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I need help with the following integral. I used integration by parts to get started but I have no idea where to go from there. If someone could please show me step by step how to solve this, I would be most appreciative!

$$ \int_0^\infty 4y^{2}e^{-2y}dy\,. $$

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Integrate it by parts twice – M. Strochyk Feb 11 '14 at 16:45
Thank you all for the thoughtful answers! – Jack T Feb 11 '14 at 22:17
up vote 2 down vote accepted


Use integration by parts, twice.

Start with $$u = 4y^2\implies du = 8y\,dy\\dv = e^{-2y} dy\implies v = -\frac 12e^{-2y}$$ Where the integral evaluates to $$uv - \int v\,du$$ That gives us, to start, $$4y^2\cdot -\frac 12e^{-2y} - \int -\frac 12 e^{-2y}(8y\,dy)\\ = -2y^2 e^{-2y} + 4\int ye^{-2y}\,dy$$

Now, one more application of integration by parts, and you're there.

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Integration by parts is the approach you should take in a standard calculus course. We mention an alternative approach. It works, but there is a substantial risk it will be considered unsuitable.

We guess that there is an antiderivative of the shape $(ay^2+by+c)e^{-2y}$. Differentiate. We get $$\left((-2)(ay^2+by+c)+(2ay+b)\right)e^{-2y}.\tag{1}$$ We want (1) to be identically equal to $4y^2e^{-2y}$. So we want $$(-2)(ay^2+by+c) +(2ay+b)=4y^2,\tag{2}$$ identically. There are now various ways to find $a$, $b$, and $c$. For example, the coefficient of $y^2$ on the left is $-2a$, and on the right it is $4$, so $a=-2$. The coefficient of $y$ on the left is $-2b+2a$, on the right it is $0$, so $b=a=-2$. Finally, by comparing constant terms we find that $c=-1$.

Thus $(-2y^2-2y-1)e^{-2y}$ is an antiderivative of $4y^2e^{-2y}$.

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This is often dismissed as an option. Good answer, +1 – Patrick Da Silva Feb 11 '14 at 17:50
Whether dismissed is field dependent. In other contexts, the procedure even has a name. – André Nicolas Feb 11 '14 at 17:54

Substitute $2y=x$ to get $\int_0^\infty x^2 e^{-x}dx$ then apply integration by parts

$\int_0^\infty x^2e^{-x}dx=-\int_0^\infty x^2de^{-x}$

$=-x^2e^{-x}|_0^\infty +\int_0^\infty e^{-x}dx^2$

$=0e^0-\lim_{x \to \infty} \frac{x^2}{e^x}+2\int_0 ^\infty xe^{-x}dx$

$=2\int_0^\infty xe^{-x}dx=-2\int_0^\infty xde^{-x}=-2xe^{-x}|_0^\infty+2\int_0^\infty e^{-x}dx$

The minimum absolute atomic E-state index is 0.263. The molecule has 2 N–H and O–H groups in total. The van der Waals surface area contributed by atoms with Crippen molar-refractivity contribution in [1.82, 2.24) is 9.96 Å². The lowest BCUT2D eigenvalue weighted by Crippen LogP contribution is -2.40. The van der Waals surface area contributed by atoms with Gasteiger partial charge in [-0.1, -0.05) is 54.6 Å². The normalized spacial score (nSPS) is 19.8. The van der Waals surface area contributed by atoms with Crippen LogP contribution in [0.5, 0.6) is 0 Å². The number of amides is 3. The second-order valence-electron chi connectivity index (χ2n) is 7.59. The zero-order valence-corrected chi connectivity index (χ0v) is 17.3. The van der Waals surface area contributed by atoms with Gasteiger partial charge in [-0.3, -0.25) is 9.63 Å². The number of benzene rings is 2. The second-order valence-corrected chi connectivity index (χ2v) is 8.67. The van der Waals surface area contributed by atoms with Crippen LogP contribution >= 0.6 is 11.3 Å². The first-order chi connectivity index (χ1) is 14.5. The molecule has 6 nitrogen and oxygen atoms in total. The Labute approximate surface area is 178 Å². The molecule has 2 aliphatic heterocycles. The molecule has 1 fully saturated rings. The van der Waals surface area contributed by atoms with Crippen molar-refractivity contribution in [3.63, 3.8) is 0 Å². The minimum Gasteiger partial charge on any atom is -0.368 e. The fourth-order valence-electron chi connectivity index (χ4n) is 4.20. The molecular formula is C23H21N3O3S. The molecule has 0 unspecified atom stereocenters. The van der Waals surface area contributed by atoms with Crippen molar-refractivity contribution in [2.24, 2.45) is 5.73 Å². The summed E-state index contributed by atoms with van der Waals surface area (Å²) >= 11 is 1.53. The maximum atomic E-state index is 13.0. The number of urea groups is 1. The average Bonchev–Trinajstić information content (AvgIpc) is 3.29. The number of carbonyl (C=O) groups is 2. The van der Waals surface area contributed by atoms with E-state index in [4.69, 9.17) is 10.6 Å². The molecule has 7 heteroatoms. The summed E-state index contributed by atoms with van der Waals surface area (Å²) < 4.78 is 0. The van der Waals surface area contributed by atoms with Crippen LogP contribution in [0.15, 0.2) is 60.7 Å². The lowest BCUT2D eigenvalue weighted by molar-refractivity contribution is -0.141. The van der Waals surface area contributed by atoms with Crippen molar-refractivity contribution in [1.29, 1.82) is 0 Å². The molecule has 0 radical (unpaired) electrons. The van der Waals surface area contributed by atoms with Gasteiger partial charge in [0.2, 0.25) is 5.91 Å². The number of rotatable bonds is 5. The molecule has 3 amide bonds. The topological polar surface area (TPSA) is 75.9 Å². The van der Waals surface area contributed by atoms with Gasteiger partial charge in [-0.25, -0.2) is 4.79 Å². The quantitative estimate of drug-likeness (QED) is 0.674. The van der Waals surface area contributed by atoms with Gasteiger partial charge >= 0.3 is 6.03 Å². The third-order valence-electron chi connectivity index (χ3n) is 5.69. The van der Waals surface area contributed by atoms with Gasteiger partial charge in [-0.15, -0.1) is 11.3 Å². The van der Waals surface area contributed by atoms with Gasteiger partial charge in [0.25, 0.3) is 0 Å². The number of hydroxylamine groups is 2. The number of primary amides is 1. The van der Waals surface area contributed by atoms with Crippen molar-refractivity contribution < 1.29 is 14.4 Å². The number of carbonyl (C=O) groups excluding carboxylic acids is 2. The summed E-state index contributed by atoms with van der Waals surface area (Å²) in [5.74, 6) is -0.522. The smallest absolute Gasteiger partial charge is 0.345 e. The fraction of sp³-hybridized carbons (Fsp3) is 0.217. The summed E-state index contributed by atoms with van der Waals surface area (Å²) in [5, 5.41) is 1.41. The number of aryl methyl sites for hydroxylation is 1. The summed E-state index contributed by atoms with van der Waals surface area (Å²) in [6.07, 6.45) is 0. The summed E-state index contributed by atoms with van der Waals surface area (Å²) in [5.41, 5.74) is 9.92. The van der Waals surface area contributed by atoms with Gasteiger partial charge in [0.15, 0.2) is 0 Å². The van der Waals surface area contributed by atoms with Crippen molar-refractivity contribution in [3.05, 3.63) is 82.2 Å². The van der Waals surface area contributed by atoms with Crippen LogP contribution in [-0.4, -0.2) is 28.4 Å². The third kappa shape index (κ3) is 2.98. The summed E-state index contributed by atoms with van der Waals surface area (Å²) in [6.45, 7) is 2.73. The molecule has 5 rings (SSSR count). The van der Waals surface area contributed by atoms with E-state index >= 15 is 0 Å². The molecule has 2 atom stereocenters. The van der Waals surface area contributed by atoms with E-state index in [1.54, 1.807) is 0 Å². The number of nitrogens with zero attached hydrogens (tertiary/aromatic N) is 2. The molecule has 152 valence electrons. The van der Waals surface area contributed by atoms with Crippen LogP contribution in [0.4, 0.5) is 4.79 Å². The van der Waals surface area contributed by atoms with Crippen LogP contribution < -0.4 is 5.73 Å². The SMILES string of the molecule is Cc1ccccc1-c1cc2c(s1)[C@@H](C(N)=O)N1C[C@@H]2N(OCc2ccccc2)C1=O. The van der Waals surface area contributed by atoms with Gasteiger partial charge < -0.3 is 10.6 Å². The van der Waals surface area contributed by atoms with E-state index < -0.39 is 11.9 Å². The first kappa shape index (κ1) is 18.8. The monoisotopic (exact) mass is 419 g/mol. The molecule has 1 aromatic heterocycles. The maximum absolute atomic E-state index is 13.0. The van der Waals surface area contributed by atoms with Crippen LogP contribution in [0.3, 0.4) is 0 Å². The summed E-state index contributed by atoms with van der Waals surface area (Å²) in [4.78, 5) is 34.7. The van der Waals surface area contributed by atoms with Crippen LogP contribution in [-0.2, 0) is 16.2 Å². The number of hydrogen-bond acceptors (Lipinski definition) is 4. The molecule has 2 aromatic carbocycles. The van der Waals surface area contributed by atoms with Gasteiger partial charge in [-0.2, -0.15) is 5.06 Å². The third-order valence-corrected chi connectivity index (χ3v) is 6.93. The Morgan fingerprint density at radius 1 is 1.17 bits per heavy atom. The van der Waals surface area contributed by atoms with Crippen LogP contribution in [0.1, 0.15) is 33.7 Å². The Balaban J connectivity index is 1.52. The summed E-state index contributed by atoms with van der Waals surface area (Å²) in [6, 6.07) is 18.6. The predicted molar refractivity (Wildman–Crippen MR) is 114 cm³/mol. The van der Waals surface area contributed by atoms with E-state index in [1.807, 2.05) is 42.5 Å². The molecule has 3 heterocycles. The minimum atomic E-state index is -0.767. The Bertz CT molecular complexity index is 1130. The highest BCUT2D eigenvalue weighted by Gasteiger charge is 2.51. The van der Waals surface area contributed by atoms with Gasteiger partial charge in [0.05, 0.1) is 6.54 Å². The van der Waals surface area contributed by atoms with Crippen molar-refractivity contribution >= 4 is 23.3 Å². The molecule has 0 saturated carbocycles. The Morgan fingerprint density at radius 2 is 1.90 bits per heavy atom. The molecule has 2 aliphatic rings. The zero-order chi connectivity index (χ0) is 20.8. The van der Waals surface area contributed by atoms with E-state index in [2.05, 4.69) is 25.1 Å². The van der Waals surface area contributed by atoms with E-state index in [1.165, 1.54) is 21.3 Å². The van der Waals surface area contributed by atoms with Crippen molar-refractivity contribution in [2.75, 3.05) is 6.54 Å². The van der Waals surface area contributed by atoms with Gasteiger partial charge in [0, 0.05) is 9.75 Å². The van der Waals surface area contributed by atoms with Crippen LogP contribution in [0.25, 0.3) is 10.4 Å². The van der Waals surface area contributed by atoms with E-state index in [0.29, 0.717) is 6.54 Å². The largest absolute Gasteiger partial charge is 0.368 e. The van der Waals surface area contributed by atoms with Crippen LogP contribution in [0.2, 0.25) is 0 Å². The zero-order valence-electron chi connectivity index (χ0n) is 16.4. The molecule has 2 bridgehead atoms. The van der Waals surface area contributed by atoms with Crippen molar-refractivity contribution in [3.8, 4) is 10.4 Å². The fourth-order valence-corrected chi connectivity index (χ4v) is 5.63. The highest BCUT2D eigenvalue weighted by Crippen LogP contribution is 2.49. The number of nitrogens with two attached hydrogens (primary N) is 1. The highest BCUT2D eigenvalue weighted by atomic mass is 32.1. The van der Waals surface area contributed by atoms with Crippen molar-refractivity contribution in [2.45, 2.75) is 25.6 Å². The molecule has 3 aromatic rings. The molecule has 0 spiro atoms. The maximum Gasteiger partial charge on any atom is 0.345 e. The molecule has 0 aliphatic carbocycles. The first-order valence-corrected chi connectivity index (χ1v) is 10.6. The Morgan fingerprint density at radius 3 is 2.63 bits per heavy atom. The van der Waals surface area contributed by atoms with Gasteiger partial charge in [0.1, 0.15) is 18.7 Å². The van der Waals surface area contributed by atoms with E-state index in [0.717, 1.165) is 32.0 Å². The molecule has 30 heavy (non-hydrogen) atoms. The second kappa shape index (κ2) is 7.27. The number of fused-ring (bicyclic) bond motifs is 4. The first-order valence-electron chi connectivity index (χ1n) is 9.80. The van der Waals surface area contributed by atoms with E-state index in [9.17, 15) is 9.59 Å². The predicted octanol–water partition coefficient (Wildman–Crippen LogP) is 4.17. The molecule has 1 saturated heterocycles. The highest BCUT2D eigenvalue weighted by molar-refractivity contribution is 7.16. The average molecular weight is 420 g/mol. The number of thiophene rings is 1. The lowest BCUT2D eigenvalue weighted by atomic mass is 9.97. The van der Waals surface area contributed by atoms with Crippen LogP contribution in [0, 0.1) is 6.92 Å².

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If you know some probability, you may recognize that an Exponential$(\lambda)$ random variable has the density $f(x) = \lambda e^{-\lambda x}$ for $x\geq 0$ and $0$ otherwise. The integral $\int_0^\infty x^2 f(x) dx$ is the second moment of an exponential random variable, which is the $variance + (mean)^2$. The mean of an exponential is $\lambda^{-1}$ and variance is $\lambda^{-2}$, so the second moment of an exponential is $\frac{2}{\lambda^2}$.

Taking $\lambda = 2$, we see that the second moment of an Exponential$(2)$ random variable is half of the desired integral.

Of course, you need to have shown a related integral in some other way at some point (e.g. integration by parts twice, or characteristic functions) , probably, but it is a handy way of doing this sort of computation quickly.

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If you want a shorter answer to your question, apart from the other good ones, you may consider this approach. Notice that the integrand and the limits of integration resembles a lot to the definition of the Laplace transform for a function defined in $y>0^+$ (depending on the author). So, indeed:

$$I = \int^{\infty}_0 4y^2 \, e^{-2y} \, dy = \int^{\infty}_0 4y^2 \, e^{-sy}|_{s=2} \, dy = \mathcal{L}_s[\, 4y^2\,]|_{s=2} = \left.\frac{8}{s^3}\right|_{s=2} = 1.$$

I hope this may be useful to you or interesting for everyone else.


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